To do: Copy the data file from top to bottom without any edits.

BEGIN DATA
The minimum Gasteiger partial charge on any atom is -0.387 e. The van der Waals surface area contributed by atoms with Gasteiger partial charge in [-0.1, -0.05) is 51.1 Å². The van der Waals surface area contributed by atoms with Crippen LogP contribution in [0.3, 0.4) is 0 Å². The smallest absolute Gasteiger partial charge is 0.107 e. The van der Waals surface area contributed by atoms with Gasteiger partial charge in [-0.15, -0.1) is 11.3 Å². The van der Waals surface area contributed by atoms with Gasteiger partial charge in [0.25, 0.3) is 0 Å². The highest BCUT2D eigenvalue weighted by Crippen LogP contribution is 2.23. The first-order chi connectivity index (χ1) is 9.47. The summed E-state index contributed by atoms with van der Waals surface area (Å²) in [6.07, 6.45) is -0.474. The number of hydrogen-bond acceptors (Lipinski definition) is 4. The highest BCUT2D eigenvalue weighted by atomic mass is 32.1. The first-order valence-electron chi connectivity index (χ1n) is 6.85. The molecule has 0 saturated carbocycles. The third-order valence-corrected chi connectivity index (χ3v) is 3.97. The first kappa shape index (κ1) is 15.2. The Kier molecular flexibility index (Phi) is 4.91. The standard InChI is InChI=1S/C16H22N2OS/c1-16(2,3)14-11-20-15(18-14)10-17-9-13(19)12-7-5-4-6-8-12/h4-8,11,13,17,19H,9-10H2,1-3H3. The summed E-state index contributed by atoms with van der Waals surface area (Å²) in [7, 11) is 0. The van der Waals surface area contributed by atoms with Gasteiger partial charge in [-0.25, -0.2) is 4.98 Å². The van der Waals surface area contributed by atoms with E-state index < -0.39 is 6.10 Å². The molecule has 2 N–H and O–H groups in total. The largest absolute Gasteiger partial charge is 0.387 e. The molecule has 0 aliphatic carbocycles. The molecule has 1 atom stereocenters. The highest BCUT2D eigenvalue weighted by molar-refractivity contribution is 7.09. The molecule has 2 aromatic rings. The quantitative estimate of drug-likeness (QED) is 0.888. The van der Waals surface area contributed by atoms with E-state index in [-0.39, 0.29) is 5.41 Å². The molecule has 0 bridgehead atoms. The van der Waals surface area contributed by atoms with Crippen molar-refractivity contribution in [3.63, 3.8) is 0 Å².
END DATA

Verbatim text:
The minimum Gasteiger partial charge on any atom is -0.387 e. The van der Waals surface area contributed by atoms with Gasteiger partial charge in [-0.1, -0.05) is 51.1 Å². The van der Waals surface area contributed by atoms with Crippen LogP contribution in [0.3, 0.4) is 0 Å². The smallest absolute Gasteiger partial charge is 0.107 e. The van der Waals surface area contributed by atoms with Gasteiger partial charge in [-0.15, -0.1) is 11.3 Å². The van der Waals surface area contributed by atoms with Gasteiger partial charge in [0.25, 0.3) is 0 Å². The highest BCUT2D eigenvalue weighted by Crippen LogP contribution is 2.23. The first-order chi connectivity index (χ1) is 9.47. The summed E-state index contributed by atoms with van der Waals surface area (Å²) in [6.07, 6.45) is -0.474. The number of hydrogen-bond acceptors (Lipinski definition) is 4. The highest BCUT2D eigenvalue weighted by atomic mass is 32.1. The first-order valence-electron chi connectivity index (χ1n) is 6.85. The molecule has 0 saturated carbocycles. The third-order valence-corrected chi connectivity index (χ3v) is 3.97. The first kappa shape index (κ1) is 15.2. The Kier molecular flexibility index (Phi) is 4.91. The standard InChI is InChI=1S/C16H22N2OS/c1-16(2,3)14-11-20-15(18-14)10-17-9-13(19)12-7-5-4-6-8-12/h4-8,11,13,17,19H,9-10H2,1-3H3. The summed E-state index contributed by atoms with van der Waals surface area (Å²) in [7, 11) is 0. The van der Waals surface area contributed by atoms with Gasteiger partial charge in [-0.25, -0.2) is 4.98 Å². The van der Waals surface area contributed by atoms with E-state index < -0.39 is 6.10 Å². The molecule has 2 N–H and O–H groups in total. The largest absolute Gasteiger partial charge is 0.387 e. The molecule has 0 aliphatic carbocycles. The molecule has 1 atom stereocenters. The highest BCUT2D eigenvalue weighted by molar-refractivity contribution is 7.09. The molecule has 2 aromatic rings. The quantitative estimate of drug-likeness (QED) is 0.888. The van der Waals surface area contributed by atoms with E-state index in [-0.39, 0.29) is 5.41 Å². The molecule has 0 bridgehead atoms. The van der Waals surface area contributed by atoms with Crippen molar-refractivity contribution in [3.63, 3.8) is 0 Å².